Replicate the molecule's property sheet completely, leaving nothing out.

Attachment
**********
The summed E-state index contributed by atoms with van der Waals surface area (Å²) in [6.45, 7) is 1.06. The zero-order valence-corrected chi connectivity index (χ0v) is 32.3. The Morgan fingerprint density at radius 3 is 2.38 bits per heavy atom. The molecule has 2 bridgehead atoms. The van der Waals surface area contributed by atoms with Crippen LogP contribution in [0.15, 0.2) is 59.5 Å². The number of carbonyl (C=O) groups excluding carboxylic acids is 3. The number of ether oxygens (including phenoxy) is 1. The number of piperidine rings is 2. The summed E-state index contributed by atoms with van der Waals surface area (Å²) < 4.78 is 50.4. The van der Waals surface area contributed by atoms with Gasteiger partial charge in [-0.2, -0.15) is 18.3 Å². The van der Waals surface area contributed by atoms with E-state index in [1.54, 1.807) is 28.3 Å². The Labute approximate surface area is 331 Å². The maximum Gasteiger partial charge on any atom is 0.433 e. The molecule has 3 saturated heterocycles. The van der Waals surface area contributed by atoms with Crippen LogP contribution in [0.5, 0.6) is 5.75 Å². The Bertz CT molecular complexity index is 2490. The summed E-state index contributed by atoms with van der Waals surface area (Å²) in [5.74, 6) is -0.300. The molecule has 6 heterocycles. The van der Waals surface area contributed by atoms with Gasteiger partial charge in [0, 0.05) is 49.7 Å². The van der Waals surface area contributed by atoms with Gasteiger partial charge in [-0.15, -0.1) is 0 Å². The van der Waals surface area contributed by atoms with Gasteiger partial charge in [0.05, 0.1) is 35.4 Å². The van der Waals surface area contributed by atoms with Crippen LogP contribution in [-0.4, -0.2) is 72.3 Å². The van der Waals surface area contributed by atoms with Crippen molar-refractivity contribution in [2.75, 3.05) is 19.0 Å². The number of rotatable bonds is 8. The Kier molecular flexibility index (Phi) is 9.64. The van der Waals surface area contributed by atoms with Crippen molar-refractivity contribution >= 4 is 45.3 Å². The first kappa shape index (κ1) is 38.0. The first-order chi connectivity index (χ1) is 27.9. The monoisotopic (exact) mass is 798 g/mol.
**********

The summed E-state index contributed by atoms with van der Waals surface area (Å²) in [6.45, 7) is 1.06. The zero-order valence-corrected chi connectivity index (χ0v) is 32.3. The Morgan fingerprint density at radius 3 is 2.38 bits per heavy atom. The molecule has 2 bridgehead atoms. The van der Waals surface area contributed by atoms with Crippen LogP contribution in [0.15, 0.2) is 59.5 Å². The number of carbonyl (C=O) groups excluding carboxylic acids is 3. The number of ether oxygens (including phenoxy) is 1. The number of piperidine rings is 2. The summed E-state index contributed by atoms with van der Waals surface area (Å²) < 4.78 is 50.4. The van der Waals surface area contributed by atoms with Gasteiger partial charge in [-0.2, -0.15) is 18.3 Å². The van der Waals surface area contributed by atoms with E-state index in [1.54, 1.807) is 28.3 Å². The Labute approximate surface area is 331 Å². The maximum Gasteiger partial charge on any atom is 0.433 e. The molecule has 3 saturated heterocycles. The van der Waals surface area contributed by atoms with Crippen LogP contribution in [0.5, 0.6) is 5.75 Å². The Bertz CT molecular complexity index is 2490. The summed E-state index contributed by atoms with van der Waals surface area (Å²) in [5.74, 6) is -0.300. The molecule has 6 heterocycles. The van der Waals surface area contributed by atoms with Gasteiger partial charge in [0, 0.05) is 49.7 Å². The van der Waals surface area contributed by atoms with Gasteiger partial charge in [-0.15, -0.1) is 0 Å². The van der Waals surface area contributed by atoms with Gasteiger partial charge in [0.05, 0.1) is 35.4 Å². The van der Waals surface area contributed by atoms with Crippen LogP contribution in [-0.4, -0.2) is 72.3 Å². The van der Waals surface area contributed by atoms with Crippen molar-refractivity contribution in [2.75, 3.05) is 19.0 Å². The number of rotatable bonds is 8. The Kier molecular flexibility index (Phi) is 9.64. The van der Waals surface area contributed by atoms with Crippen molar-refractivity contribution >= 4 is 45.3 Å². The first kappa shape index (κ1) is 38.0. The first-order chi connectivity index (χ1) is 27.9. The monoisotopic (exact) mass is 798 g/mol.